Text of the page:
As the coronavirus pandemic continues, the discussion about returning to school is fraught, filled with questions about public health, what kids and families need, and how to operate socially distanced schools. Confronted with these challenges, nine of the nation’s 15 largest school systems, and thousands of others, have defaulted to full-time remote learning. At the same time, public-school officials have demanded massive additional financial support, whether or not their schools reopen. Setting aside the reopening debate for the moment, let’s focus on a smaller but still important question: Just what will it actually cost to deliver remote instruction this fall?
After all, the average cost per public school pupil in the U.S. was $13,600 a year in 2016, based on the most recent figures from the National Center for Education Statistics. That’s the cost of a five-day-a-week, 180-day, in-person experience, which is obviously not what families are getting via remote instruction. Indeed, the U.S. Census Bureau reports that, at the end of May, the typical student received 3.8 hours per week of live remote instruction, with 83 percent of schools also providing instructional packets and slightly less than half offering supplemental virtual content (e.g., online videos).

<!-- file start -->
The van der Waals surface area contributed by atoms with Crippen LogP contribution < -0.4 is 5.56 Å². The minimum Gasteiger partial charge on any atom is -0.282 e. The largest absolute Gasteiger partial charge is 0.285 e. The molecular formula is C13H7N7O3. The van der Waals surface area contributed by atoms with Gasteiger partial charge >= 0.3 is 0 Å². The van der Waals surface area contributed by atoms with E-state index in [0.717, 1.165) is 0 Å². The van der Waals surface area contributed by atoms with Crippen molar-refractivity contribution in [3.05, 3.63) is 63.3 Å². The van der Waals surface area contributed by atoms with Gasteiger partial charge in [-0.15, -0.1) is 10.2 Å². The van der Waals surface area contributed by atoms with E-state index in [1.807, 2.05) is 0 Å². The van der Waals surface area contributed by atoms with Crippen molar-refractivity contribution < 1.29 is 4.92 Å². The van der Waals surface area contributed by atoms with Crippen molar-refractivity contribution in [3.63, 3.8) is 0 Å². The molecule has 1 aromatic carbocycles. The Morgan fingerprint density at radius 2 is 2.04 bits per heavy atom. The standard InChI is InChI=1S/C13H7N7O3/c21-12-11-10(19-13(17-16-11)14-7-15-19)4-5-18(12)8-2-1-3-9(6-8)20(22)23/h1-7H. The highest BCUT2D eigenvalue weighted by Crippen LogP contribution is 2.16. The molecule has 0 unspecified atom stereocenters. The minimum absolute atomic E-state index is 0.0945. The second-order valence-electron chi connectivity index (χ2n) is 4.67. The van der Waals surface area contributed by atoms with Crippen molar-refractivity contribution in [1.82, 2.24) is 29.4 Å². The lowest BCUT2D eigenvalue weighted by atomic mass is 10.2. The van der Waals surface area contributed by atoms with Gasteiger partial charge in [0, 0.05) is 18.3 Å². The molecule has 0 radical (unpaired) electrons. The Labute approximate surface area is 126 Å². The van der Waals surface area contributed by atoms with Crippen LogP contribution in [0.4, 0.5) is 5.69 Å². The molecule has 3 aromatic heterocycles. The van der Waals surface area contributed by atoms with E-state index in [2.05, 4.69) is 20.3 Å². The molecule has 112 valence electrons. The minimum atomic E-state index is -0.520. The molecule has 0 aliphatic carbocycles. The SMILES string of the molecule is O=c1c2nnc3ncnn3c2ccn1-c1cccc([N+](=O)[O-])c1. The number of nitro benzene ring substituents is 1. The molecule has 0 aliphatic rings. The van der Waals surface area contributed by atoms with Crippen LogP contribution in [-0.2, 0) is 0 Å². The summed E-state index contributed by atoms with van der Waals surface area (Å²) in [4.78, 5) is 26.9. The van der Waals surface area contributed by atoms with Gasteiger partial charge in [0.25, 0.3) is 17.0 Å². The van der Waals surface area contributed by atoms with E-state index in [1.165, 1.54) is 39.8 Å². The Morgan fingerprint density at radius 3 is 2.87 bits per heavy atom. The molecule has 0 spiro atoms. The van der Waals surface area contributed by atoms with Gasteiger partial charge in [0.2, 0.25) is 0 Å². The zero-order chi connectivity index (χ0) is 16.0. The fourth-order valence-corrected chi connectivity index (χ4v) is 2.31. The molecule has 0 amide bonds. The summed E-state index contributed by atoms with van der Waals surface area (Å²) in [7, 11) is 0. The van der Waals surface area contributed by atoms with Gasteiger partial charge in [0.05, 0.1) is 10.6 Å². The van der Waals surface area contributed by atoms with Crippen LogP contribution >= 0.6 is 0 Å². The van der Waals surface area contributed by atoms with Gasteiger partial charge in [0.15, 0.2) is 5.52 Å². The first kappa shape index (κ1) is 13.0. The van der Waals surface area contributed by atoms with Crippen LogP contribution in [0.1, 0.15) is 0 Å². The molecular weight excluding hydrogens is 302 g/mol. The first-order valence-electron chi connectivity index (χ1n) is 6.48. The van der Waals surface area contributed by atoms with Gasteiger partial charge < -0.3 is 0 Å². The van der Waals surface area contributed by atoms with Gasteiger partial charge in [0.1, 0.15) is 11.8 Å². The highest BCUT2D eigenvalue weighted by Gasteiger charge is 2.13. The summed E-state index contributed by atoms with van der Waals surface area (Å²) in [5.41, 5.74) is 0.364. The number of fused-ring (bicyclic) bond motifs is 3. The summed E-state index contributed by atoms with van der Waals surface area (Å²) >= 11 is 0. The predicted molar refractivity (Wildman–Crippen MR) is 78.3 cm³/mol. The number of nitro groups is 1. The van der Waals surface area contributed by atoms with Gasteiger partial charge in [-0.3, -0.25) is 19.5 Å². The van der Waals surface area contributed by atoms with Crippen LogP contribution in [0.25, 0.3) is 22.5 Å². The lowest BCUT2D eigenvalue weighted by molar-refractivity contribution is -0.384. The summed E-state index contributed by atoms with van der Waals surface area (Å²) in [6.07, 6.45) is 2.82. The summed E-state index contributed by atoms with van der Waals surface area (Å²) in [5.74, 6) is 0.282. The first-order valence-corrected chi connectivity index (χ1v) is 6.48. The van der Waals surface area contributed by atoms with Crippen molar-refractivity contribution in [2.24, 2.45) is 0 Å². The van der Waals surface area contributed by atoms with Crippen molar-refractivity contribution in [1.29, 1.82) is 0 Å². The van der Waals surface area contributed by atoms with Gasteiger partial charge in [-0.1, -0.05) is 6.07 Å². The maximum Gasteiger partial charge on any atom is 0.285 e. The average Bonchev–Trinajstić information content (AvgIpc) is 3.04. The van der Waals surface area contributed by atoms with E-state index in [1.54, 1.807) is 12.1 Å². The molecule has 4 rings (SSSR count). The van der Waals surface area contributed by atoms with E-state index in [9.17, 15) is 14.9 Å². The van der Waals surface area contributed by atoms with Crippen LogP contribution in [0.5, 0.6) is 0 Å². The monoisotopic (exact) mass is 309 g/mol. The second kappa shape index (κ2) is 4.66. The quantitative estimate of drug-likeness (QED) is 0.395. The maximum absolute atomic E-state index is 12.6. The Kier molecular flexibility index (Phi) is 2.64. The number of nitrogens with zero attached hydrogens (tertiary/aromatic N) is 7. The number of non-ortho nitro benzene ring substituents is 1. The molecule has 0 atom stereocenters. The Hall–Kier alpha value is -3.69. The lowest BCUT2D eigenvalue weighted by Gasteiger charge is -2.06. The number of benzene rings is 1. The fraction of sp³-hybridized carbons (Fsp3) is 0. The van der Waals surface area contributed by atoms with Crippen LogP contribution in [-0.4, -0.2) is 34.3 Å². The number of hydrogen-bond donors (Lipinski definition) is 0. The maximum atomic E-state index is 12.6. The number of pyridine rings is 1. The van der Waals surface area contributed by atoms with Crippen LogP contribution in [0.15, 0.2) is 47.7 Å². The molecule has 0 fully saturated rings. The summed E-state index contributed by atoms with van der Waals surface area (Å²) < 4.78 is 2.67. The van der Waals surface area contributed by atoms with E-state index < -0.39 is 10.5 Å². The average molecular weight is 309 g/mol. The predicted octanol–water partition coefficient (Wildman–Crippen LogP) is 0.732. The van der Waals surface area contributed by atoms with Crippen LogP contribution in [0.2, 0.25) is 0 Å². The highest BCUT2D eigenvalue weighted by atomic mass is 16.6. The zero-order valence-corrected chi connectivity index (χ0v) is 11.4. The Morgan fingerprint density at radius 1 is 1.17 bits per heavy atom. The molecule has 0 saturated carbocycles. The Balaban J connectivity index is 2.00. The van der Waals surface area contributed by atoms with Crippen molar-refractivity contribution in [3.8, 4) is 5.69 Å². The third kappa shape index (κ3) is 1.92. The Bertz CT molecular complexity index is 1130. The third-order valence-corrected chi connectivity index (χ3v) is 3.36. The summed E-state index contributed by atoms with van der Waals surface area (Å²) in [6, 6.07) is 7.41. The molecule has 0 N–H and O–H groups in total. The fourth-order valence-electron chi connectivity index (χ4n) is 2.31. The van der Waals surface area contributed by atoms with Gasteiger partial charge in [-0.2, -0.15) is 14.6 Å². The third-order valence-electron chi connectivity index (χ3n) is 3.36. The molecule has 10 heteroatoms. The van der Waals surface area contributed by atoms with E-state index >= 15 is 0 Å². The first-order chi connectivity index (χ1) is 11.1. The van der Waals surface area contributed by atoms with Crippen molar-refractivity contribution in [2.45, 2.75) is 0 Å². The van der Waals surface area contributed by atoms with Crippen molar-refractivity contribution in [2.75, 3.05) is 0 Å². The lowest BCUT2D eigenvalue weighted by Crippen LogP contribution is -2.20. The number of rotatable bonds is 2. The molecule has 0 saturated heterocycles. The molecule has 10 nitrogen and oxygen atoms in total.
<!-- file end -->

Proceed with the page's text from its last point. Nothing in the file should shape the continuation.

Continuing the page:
Given that, it’s worth a rough estimate of what this kind of learning experience really costs. Let’s run through the major components:
Live instruction: Live online small-group courses from providers such as Varsity Tutors or Outschool cost about $20 per hour for classes of nine students. These courses provide direct interactive instruction with a teacher as well as all accompanying materials, activities, and assessments. (Larger classes are available, but those are offered free of charge.) Since the typical class size across public schools in the U.S. is closer to 24 or 25, a cost of $20-per-student for a class of nine suggests a cost of perhaps $7 or $8 an hour per student. If live instruction costs $8 an hour for 3.8 hours a week, using the Census Bureau’s estimate, remote instruction for a full year would cost $30.40 a week for 36 weeks — or $1,094. But let’s assume schools manage to double the amount of live instruction this fall, to 8 hours per week. That yields a cost per pupil of $2,189. Heck, let’s say they triple the amount, to two to three hours a day: That’d be $3,283 (if we ignore impediments such as the agreement that the city of Los Angeles signed with its teachers’ union this spring, which prohibited the district from requiring teachers to do any live virtual instruction).
Instructional resources: Online programs such as Study Island or ImagineLearning are akin to the instructional resources that teachers provide to supplement the lack of live instruction. The annual subscription for Study Island costs $180. This includes practice, assessments, and learning games, aligned to state standards in all core subjects. So let’s assume that schools don’t have or host any of this and that they simply pay for a subscription for every student.
Essential building maintenance: Even if schools aren’t running, some baseline maintenance is necessary to ensure that buildings are operational when students return. The Office of Management and Budget estimates that Uncle Sam spends about $22,077 per year on basic maintenance for each empty government building. The average school enrolls 528 students, which implies a per-student cost of $42.